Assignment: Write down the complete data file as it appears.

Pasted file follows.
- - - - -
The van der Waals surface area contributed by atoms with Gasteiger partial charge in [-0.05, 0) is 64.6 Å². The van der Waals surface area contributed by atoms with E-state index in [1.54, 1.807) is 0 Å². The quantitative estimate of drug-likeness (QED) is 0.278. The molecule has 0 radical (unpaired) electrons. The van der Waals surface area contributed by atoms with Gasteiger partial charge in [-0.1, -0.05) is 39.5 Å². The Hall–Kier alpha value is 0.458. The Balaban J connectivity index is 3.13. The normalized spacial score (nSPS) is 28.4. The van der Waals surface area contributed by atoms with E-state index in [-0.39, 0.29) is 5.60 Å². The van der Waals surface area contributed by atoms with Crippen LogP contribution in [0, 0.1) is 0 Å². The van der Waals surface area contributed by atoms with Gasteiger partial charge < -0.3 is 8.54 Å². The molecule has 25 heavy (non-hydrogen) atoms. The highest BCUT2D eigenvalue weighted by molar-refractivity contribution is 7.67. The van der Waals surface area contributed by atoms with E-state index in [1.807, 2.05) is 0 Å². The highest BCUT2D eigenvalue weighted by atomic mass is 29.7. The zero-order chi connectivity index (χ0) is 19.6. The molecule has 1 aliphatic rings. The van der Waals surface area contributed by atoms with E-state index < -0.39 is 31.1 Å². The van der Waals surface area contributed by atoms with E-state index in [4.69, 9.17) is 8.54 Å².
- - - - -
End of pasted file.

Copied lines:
The van der Waals surface area contributed by atoms with Gasteiger partial charge in [-0.05, 0) is 64.6 Å². The van der Waals surface area contributed by atoms with E-state index in [1.54, 1.807) is 0 Å². The quantitative estimate of drug-likeness (QED) is 0.278. The molecule has 0 radical (unpaired) electrons. The van der Waals surface area contributed by atoms with Gasteiger partial charge in [-0.1, -0.05) is 39.5 Å². The Hall–Kier alpha value is 0.458. The Balaban J connectivity index is 3.13. The normalized spacial score (nSPS) is 28.4. The van der Waals surface area contributed by atoms with E-state index in [-0.39, 0.29) is 5.60 Å². The van der Waals surface area contributed by atoms with Crippen LogP contribution in [0, 0.1) is 0 Å². The van der Waals surface area contributed by atoms with Gasteiger partial charge < -0.3 is 8.54 Å². The molecule has 25 heavy (non-hydrogen) atoms. The highest BCUT2D eigenvalue weighted by molar-refractivity contribution is 7.67. The van der Waals surface area contributed by atoms with E-state index in [1.807, 2.05) is 0 Å². The highest BCUT2D eigenvalue weighted by atomic mass is 29.7. The zero-order chi connectivity index (χ0) is 19.6. The molecule has 1 aliphatic rings. The van der Waals surface area contributed by atoms with E-state index < -0.39 is 31.1 Å². The van der Waals surface area contributed by atoms with E-state index in [4.69, 9.17) is 8.54 Å².